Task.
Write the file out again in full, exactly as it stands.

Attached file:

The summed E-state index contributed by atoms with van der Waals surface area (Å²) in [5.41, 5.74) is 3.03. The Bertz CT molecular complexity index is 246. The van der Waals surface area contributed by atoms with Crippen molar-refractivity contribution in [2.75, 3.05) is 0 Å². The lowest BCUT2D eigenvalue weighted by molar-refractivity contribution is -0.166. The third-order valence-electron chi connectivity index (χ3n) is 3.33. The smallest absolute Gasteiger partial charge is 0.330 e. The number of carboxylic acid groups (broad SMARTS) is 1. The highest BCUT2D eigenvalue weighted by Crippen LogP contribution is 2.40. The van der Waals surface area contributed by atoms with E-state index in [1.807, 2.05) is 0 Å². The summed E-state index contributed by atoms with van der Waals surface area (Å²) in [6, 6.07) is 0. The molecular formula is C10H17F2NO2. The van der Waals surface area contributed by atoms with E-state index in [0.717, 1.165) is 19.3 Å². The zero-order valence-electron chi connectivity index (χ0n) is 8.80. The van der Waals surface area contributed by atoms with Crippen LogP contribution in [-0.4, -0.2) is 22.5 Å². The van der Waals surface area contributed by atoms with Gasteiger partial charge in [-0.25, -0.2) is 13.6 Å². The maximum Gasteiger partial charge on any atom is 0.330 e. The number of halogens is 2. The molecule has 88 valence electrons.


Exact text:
The summed E-state index contributed by atoms with van der Waals surface area (Å²) in [5.41, 5.74) is 3.03. The Bertz CT molecular complexity index is 246. The van der Waals surface area contributed by atoms with Crippen molar-refractivity contribution in [2.75, 3.05) is 0 Å². The lowest BCUT2D eigenvalue weighted by molar-refractivity contribution is -0.166. The third-order valence-electron chi connectivity index (χ3n) is 3.33. The smallest absolute Gasteiger partial charge is 0.330 e. The number of carboxylic acid groups (broad SMARTS) is 1. The highest BCUT2D eigenvalue weighted by Crippen LogP contribution is 2.40. The van der Waals surface area contributed by atoms with E-state index in [1.807, 2.05) is 0 Å². The summed E-state index contributed by atoms with van der Waals surface area (Å²) in [6, 6.07) is 0. The molecular formula is C10H17F2NO2. The van der Waals surface area contributed by atoms with E-state index in [0.717, 1.165) is 19.3 Å². The zero-order valence-electron chi connectivity index (χ0n) is 8.80. The van der Waals surface area contributed by atoms with Crippen LogP contribution in [-0.4, -0.2) is 22.5 Å². The van der Waals surface area contributed by atoms with Gasteiger partial charge in [-0.25, -0.2) is 13.6 Å². The maximum Gasteiger partial charge on any atom is 0.330 e. The number of halogens is 2. The molecule has 88 valence electrons.